Linked by Thom Holwerda on Tue 20th Sep 2011 22:30 UTC
Windows Why, would you look at this. All this time we were expecting Apple to be the first one to flip the switch and limit desktop users to Mac App Store applications and turn Mac OS X into a walled garden, but in fact, Microsoft will be the first to flip this switch. As it turns out, Metro applications can only be installed through the Windows Store - with sideloading only for enterprises and developers (this doesn't apply to legacy applications).
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RE[3]: Comment by jbauer
by vault on Wed 21st Sep 2011 14:25 UTC in reply to "RE[2]: Comment by jbauer"
vault
Member since:
2005-09-15

No, as Microsoft explain at the recent Build conference Metro is the future of Windows. Metro is built on WinRT which replaces the Win32 API which Microsoft now considers 'legacy'. There won't be any further updates to 'the desktop mode'.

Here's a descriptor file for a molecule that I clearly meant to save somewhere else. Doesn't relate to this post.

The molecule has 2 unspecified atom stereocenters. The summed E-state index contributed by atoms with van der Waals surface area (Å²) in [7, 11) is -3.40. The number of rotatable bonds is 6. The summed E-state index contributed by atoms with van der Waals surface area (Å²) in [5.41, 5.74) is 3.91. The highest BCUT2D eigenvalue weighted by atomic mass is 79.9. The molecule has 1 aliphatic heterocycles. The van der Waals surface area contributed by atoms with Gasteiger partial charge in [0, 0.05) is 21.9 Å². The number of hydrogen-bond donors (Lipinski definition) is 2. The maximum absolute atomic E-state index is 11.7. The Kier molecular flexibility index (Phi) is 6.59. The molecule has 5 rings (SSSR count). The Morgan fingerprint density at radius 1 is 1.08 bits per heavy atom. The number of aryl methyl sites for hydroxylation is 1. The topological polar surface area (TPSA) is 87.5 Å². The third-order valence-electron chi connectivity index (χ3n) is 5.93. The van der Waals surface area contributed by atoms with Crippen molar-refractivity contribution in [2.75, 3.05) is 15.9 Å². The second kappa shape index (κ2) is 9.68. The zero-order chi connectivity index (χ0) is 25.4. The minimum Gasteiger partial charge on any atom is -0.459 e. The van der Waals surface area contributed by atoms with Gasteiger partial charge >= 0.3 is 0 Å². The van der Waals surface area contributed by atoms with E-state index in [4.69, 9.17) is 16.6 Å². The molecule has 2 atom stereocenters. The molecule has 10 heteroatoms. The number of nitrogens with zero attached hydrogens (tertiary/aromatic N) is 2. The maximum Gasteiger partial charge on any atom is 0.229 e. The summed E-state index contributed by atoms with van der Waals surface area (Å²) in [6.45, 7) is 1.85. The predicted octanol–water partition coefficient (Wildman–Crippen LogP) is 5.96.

The future is Metro. Metro is the future.

It doesn't really matter what Microsoft thinks. What matters is what people actually use. So let's see how the market reacts to that.

If enough developers stay with Win32 Microsoft can't ignore it and remove it in the next version, or they'll doom themselves and Windows 9 will be even bigger failure than Vista was.

So far it doesn't look good for Metro. It's nearly useless on the desktop and it restricts us to Windows Store. So, no, thanks.

Reply Parent Score: 2

RE[4]: Comment by jbauer
by kristoph on Wed 21st Sep 2011 16:36 in reply to "RE[3]: Comment by jbauer"
kristoph Member since:
2006-01-01

It's not about the people that use it. It's about the developers who build it.

My company does not do Windows development at this time, only web and Apple, but I am planning to invest in additional developers to have some Metro apps at launch because it represents the biggest gold rush since the iOS App Store.

Many others are too, because it's just such a huge deal to be at the cusp of a new platform that will be deployed to tens of millions of devices annually.

Reply Parent Score: 2